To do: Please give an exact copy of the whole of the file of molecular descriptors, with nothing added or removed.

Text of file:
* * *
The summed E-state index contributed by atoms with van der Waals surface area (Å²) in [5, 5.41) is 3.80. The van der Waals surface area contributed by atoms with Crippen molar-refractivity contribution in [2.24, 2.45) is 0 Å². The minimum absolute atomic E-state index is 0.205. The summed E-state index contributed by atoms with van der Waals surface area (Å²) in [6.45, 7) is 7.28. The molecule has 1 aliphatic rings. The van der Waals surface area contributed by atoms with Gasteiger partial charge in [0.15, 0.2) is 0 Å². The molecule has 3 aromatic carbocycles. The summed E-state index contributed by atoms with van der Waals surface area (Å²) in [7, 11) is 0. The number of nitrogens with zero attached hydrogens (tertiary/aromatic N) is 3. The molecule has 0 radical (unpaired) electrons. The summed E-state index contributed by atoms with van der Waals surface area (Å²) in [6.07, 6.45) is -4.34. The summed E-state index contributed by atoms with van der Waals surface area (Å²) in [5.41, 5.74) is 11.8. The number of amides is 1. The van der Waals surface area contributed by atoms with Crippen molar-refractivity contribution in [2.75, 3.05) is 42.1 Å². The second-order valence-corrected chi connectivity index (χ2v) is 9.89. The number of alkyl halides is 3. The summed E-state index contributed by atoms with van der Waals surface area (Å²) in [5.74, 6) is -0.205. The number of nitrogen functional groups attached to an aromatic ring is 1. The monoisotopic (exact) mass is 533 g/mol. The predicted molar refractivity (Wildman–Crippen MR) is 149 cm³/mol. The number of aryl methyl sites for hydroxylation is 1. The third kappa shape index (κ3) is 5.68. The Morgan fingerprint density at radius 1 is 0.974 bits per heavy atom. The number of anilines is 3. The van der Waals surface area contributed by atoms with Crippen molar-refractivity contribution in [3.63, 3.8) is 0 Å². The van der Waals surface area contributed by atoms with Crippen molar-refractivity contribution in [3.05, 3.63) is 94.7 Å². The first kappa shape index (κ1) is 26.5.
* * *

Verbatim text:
The summed E-state index contributed by atoms with van der Waals surface area (Å²) in [5, 5.41) is 3.80. The van der Waals surface area contributed by atoms with Crippen molar-refractivity contribution in [2.24, 2.45) is 0 Å². The minimum absolute atomic E-state index is 0.205. The summed E-state index contributed by atoms with van der Waals surface area (Å²) in [6.45, 7) is 7.28. The molecule has 1 aliphatic rings. The van der Waals surface area contributed by atoms with Gasteiger partial charge in [0.15, 0.2) is 0 Å². The molecule has 3 aromatic carbocycles. The summed E-state index contributed by atoms with van der Waals surface area (Å²) in [7, 11) is 0. The number of nitrogens with zero attached hydrogens (tertiary/aromatic N) is 3. The molecule has 0 radical (unpaired) electrons. The summed E-state index contributed by atoms with van der Waals surface area (Å²) in [6.07, 6.45) is -4.34. The summed E-state index contributed by atoms with van der Waals surface area (Å²) in [5.41, 5.74) is 11.8. The number of amides is 1. The van der Waals surface area contributed by atoms with Crippen molar-refractivity contribution in [2.75, 3.05) is 42.1 Å². The second-order valence-corrected chi connectivity index (χ2v) is 9.89. The number of alkyl halides is 3. The summed E-state index contributed by atoms with van der Waals surface area (Å²) in [5.74, 6) is -0.205. The number of nitrogen functional groups attached to an aromatic ring is 1. The monoisotopic (exact) mass is 533 g/mol. The predicted molar refractivity (Wildman–Crippen MR) is 149 cm³/mol. The number of aryl methyl sites for hydroxylation is 1. The third kappa shape index (κ3) is 5.68. The Morgan fingerprint density at radius 1 is 0.974 bits per heavy atom. The number of anilines is 3. The van der Waals surface area contributed by atoms with Crippen molar-refractivity contribution in [3.63, 3.8) is 0 Å². The van der Waals surface area contributed by atoms with Crippen molar-refractivity contribution in [3.05, 3.63) is 94.7 Å². The first kappa shape index (κ1) is 26.5.